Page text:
That’s the trouble with the calf. It’s meant to be a god, only God’s image is not in the calf. It’s a false image. It’s a lie. It is the projection of the people’s thoughts about gods, not God’s revelation. By creating this idol they are showing themselves to be ignorant, and misguided. God wants a relationship. He wants to be known. He first made humanity in his image, but they broke that reflection. Now he called a people to be his priests, but here they reflect a lie. God uses humanity to be a reflection, representatives, images of him in this world, but they don’t get it.

Moses does. Moses gets God. Moses knows God so much he can argue his own traits back at him. And this knowledge, this example of image and reflection, brings transformation to the situation. Those who were facing annihilation got significantly less than they deserve.

On a different note, earlier in chapter 31 there is an extraordinary couple of verses. Did you notice them? Here they are:
“Then the LORD said to Moses, “See, I have chosen Bezalel son of Uri, the son of Hur, of the tribe of Judah, and I have filled him with the Spirit of God, with skill, ability and knowledge in all kinds of crafts- to make artistic designs for work in gold, silver and bronze, to cut and set stones, to work in wood, and to engage in all kinds of craftsmanship.”

What makes these extraordinary? This is the first time we are specifically told the Spirit of God came down on anyone. God himself announces it. And for what did the Spirit fill them? To do artistic things. The Spirit came upon Bezalel and Oholiab so they too could be creators, images of God’s creative power in building the Tabernacle.

They are the first charismatics, and it’s expressed in craftsmanship.

Exodus 25-27

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Maybe I have a question.

Why so exact? Why did God need to specify what he wanted to such precision?

As I wrote that a possible answer occurred to me. We love serving God. We want to do all sorts of things for him, and offer him the most majestic honors we can think of. But how do you give a gift to someone you don’t know? One way is to buy them something you would like, or others like that person would like. The Israelites had plenty of models. They saw what the Egyptian gods preferred, and that was their picture of what a god would want.

Only God isn’t one of those gods. His interests are different, and in all ways he wants to be distinct. From this perspective this is a wish list of sorts, a way to guide the people in their desire to give so that they give what God wants. He doesn’t want people to offer him any old thing and be happy they gave. He wants order. He wants people to listen. He wants a particular decor that from top to bottom speaks theologically of God’s character.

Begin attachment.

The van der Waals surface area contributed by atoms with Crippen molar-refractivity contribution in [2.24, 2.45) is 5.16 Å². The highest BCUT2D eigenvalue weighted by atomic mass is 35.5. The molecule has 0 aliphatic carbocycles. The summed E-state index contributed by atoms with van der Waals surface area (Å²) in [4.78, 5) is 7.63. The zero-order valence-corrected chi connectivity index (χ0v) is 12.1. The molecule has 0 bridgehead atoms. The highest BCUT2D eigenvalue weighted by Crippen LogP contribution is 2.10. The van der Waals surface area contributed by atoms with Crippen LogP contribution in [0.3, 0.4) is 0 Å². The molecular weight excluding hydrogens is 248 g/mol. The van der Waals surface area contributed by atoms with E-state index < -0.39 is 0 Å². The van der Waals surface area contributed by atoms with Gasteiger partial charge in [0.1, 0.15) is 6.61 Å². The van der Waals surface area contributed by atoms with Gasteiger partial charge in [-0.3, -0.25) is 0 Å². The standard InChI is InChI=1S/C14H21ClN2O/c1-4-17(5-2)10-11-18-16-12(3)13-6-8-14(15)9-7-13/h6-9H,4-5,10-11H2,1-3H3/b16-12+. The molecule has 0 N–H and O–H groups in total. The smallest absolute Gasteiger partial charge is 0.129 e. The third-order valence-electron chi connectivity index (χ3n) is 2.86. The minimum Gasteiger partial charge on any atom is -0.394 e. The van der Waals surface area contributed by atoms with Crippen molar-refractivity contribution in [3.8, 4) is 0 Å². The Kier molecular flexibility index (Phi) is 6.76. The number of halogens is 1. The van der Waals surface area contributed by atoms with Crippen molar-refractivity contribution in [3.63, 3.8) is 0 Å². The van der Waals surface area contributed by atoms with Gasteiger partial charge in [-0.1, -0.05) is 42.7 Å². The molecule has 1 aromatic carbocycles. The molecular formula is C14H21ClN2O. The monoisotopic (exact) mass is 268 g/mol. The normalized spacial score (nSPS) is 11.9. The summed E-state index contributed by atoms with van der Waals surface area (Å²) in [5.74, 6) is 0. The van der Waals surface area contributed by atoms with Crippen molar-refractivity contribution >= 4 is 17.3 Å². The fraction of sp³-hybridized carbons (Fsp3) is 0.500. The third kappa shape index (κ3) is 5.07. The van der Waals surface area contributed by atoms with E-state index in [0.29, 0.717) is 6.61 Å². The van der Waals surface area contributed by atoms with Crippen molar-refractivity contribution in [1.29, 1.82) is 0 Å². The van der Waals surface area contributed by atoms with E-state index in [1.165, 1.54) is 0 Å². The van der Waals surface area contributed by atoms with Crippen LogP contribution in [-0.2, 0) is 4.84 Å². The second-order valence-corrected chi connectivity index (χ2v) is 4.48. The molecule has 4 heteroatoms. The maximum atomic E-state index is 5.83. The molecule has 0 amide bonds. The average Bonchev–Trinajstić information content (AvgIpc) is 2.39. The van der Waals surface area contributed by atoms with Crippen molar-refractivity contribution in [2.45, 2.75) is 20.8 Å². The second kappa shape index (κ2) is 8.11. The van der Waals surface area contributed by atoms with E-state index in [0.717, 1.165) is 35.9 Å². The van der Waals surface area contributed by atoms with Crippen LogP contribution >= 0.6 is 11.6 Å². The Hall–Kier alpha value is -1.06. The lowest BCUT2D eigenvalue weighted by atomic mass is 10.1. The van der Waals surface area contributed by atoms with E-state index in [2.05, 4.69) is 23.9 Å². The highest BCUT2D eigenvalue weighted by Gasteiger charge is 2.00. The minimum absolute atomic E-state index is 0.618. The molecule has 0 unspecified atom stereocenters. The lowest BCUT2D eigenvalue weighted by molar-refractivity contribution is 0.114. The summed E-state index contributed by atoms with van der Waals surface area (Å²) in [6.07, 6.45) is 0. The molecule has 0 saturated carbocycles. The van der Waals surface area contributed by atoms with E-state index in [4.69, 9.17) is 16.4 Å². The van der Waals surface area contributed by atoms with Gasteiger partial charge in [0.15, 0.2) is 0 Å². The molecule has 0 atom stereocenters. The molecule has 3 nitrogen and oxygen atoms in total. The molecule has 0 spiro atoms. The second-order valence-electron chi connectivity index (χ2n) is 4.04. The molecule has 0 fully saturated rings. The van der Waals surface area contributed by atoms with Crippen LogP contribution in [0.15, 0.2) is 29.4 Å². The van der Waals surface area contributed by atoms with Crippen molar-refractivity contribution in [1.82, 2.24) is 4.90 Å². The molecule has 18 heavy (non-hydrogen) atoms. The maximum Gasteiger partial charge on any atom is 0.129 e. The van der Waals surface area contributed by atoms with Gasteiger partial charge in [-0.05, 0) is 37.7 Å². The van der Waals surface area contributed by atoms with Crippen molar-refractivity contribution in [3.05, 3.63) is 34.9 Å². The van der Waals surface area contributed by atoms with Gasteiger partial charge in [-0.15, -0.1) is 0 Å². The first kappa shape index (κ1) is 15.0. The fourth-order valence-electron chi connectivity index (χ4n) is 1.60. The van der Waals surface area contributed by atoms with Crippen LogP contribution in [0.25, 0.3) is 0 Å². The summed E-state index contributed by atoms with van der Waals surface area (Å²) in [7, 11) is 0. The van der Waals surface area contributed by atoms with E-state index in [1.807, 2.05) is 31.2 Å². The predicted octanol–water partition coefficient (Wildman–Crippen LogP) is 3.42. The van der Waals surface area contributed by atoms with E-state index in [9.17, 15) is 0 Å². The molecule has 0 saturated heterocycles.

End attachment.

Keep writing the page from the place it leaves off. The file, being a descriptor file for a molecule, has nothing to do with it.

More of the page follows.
I’ve heard some say that this tabernacle is a reflection of the Throne room, so that there is a mirror on earth. Which is why it needed to be exact.

Instructions abound through the Bible. And to be honest these here are some of the most comforting. They don’t allow room to think. A person just follows the plan. Later on the instructions get more vague — love your neighbor. Help the poor. Edify those in the Body.

Unfortunately, the church has taken these vague commands and made their own versions of specifics, calling it tradition or church order or some other such thing. All because having a list like this here in Genesis seems tedious, but in reality its very comforting. Knowing exactly what God wants, from his own mouth, makes for easy agreement. But, it doesn’t exactly reveal a close relationship.

That comes later.

Exodus 22-24

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In reading these laws we can, I think, get a glimpse into what God sees as important. Maybe they do not all apply, and they are certainly not binding on us in the same way, but in these laws I think we can get a fair measure of applicable proverbs. Things we can voluntarily put into practice in our lives.

It might be interesting to go law by law. But that would also take a bit of time, so I’m not going to do it.

I’m going to see if we can find groupings. Well, theft is one. What does this mean? It seems God is a respecter of our private property. While there is a communal quality, he seems to understand that we have a separation from others with certain items or property. Essentially, this is an honoring of boundaries. If one person invades or takes from another they are to help the victim be restored, so there is no loss. Not only that, the inconvenience is noted and so if the original can’t be returned the thief has to pay interest, even if it means the thief goes into slavery.